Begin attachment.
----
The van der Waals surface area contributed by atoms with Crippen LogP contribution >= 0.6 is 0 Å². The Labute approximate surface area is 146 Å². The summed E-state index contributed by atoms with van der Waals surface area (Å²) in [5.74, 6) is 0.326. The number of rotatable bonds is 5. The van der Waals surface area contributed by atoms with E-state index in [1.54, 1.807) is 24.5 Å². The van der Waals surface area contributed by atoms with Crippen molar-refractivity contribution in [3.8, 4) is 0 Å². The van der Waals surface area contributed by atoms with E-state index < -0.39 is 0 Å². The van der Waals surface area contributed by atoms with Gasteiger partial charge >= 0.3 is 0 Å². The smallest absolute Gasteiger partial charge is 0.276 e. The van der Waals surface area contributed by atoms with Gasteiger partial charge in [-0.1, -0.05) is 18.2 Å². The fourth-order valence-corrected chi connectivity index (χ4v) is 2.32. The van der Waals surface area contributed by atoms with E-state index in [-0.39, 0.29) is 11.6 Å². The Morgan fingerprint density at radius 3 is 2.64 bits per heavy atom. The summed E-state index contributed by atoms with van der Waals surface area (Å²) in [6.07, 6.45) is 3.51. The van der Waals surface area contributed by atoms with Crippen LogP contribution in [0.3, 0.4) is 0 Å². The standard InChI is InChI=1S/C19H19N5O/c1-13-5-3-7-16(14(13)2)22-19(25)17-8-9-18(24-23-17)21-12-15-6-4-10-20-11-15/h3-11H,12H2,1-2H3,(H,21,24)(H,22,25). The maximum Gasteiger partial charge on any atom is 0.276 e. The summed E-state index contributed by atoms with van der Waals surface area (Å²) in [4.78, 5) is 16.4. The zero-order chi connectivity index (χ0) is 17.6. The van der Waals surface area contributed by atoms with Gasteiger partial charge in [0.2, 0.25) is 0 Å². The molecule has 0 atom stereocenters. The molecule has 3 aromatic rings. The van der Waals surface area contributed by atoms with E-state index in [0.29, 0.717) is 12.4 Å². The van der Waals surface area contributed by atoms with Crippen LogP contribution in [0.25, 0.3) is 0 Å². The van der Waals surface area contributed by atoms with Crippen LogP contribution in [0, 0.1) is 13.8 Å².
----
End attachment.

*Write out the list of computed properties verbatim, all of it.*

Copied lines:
The van der Waals surface area contributed by atoms with Crippen LogP contribution >= 0.6 is 0 Å². The Labute approximate surface area is 146 Å². The summed E-state index contributed by atoms with van der Waals surface area (Å²) in [5.74, 6) is 0.326. The number of rotatable bonds is 5. The van der Waals surface area contributed by atoms with E-state index in [1.54, 1.807) is 24.5 Å². The van der Waals surface area contributed by atoms with Crippen molar-refractivity contribution in [3.8, 4) is 0 Å². The van der Waals surface area contributed by atoms with E-state index < -0.39 is 0 Å². The van der Waals surface area contributed by atoms with Gasteiger partial charge >= 0.3 is 0 Å². The smallest absolute Gasteiger partial charge is 0.276 e. The van der Waals surface area contributed by atoms with Gasteiger partial charge in [-0.1, -0.05) is 18.2 Å². The fourth-order valence-corrected chi connectivity index (χ4v) is 2.32. The van der Waals surface area contributed by atoms with E-state index in [-0.39, 0.29) is 11.6 Å². The Morgan fingerprint density at radius 3 is 2.64 bits per heavy atom. The summed E-state index contributed by atoms with van der Waals surface area (Å²) in [6.07, 6.45) is 3.51. The van der Waals surface area contributed by atoms with Crippen LogP contribution in [0.3, 0.4) is 0 Å². The standard InChI is InChI=1S/C19H19N5O/c1-13-5-3-7-16(14(13)2)22-19(25)17-8-9-18(24-23-17)21-12-15-6-4-10-20-11-15/h3-11H,12H2,1-2H3,(H,21,24)(H,22,25). The maximum Gasteiger partial charge on any atom is 0.276 e. The summed E-state index contributed by atoms with van der Waals surface area (Å²) in [4.78, 5) is 16.4. The zero-order chi connectivity index (χ0) is 17.6. The van der Waals surface area contributed by atoms with Gasteiger partial charge in [0.2, 0.25) is 0 Å². The molecule has 0 atom stereocenters. The molecule has 3 aromatic rings. The van der Waals surface area contributed by atoms with E-state index in [0.29, 0.717) is 12.4 Å². The van der Waals surface area contributed by atoms with Crippen LogP contribution in [0.25, 0.3) is 0 Å². The van der Waals surface area contributed by atoms with Crippen LogP contribution in [0, 0.1) is 13.8 Å².